Please Pay Attention to the Folks Behind The Curtain

A woman’s hand is shaking a blue, pixelated hand coming out of a laptop screen.
A woman’s hand is shaking a blue, pixelated hand coming out of a laptop screen.
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There are a thousand ways to interact with your audience when you’re creating a piece of fiction. You can give them an ambassador character to follow, or throw them in blind. You can tell them what’s going to happen, but not tell your characters, so that they have to watch as a character walks right into the maw of danger. You can even give them someone to root for before revealing that the character knew something all along that the audience didn’t.

My favorite iteration of story-audience interaction, though, is breaking the fourth wall.

Welcome to the Fictional Room

In order to understand what breaking the fourth wall means, you have to understand where all four walls are first. Imagine that you are watching a play that is set in a single room. The stage is quite literally set with three walls, one in the back and one on each side. Where the fourth wall would be is an opening through which the audience is seeing the action take place.

The term “fourth wall” was coined by French playwright where one character asked, “whether this invisible fourth wall does not conceal a crowd observing [them].” The concept goes hand-in-hand with that of dramatic irony, or the knowledge that the audience has but the characters do not, making for audience tension when they know how a scene will end long before the characters do.

Talking more generally about fiction, this “fourth wall” is the imperceptible barrier between the characters and the audience, or, more formally, the separation of intrinsic actions and extrinsic observation by an outside observer. It’s the separation between the worlds. So what happens when that separation is breached?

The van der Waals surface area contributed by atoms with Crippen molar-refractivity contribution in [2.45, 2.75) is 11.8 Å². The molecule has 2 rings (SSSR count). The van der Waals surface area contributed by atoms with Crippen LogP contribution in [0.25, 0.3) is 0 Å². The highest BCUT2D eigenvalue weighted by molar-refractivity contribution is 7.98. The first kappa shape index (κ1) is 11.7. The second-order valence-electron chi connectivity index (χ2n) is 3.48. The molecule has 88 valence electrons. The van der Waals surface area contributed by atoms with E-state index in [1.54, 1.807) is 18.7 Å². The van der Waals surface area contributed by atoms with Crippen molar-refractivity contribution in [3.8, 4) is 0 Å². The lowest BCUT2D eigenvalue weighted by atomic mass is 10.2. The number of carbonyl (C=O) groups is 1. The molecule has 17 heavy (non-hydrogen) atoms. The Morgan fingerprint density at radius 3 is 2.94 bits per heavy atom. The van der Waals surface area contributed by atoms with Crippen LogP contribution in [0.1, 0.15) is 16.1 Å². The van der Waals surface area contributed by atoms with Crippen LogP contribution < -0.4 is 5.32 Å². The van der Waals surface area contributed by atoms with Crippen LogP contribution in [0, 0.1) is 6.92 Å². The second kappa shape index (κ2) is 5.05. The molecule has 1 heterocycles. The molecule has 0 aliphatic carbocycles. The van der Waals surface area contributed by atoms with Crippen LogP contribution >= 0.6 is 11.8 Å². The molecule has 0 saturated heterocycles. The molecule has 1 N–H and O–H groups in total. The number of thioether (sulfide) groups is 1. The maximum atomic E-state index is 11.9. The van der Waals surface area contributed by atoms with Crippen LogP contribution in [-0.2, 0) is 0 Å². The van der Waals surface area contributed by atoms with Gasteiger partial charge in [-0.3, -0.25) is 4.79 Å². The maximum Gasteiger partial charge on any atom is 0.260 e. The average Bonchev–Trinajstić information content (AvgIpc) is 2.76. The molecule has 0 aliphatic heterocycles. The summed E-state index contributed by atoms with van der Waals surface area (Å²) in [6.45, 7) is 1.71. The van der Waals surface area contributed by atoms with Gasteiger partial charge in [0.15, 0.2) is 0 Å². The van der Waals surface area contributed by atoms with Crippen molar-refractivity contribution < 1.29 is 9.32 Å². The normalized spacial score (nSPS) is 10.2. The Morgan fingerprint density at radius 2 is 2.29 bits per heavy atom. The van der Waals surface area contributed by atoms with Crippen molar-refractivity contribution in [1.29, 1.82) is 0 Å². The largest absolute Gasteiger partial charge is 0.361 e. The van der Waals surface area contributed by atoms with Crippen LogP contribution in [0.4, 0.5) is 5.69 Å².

When We Escape the Room

When characters acknowledge and address their audience directly, they are breaking the fourth wall. This is usually done in a small way, as an “Easter egg” or a sly bit of humor. These one-off comments or actions are often done by one character, and are largely ignored by the others, played off without impacting the larger story.

These types of breaks are typically done as a call out to popular real-world reactions from the audience to previous instances of the work (such as when a character comments that “there’s already an episode about that” or references a popular fan theory). They are a way for the creator to tip their hat, and usually don’t go any deeper than that.

However, some stories not only break the fourth wall but actively obliterate it. They go so far as to incorporate the audience as a character themselves. These larger breaks introduce fascinating story dynamics that mean that you, by simply observing the work, influence its outcome, much as you would in a . Simply being there completely changes the outcome of the story.

A simple diagram of the Schrödingers Cat experiment. There are four blue boxes, with either living or dead cats inside.
A simple diagram of the Schrödingers Cat experiment. There are four blue boxes, with either living or dead cats inside.
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Wall-Breaking Works

Fourth-wall breaking is usually reserved for comedies and parodies when it comes to film and television. Some of the earliest wall-breaks come from things like the Looney Toons when Bugs Bunny talks directly to the audience to comment on the absurdity of his situation. This is an instance of isolated breaking, as no one else seems to recognize that Bugs is talking to “thin air,” and he never uses the audience to get the upper hand in a situation, but simply to make witty remarks at the expense of his scene mates.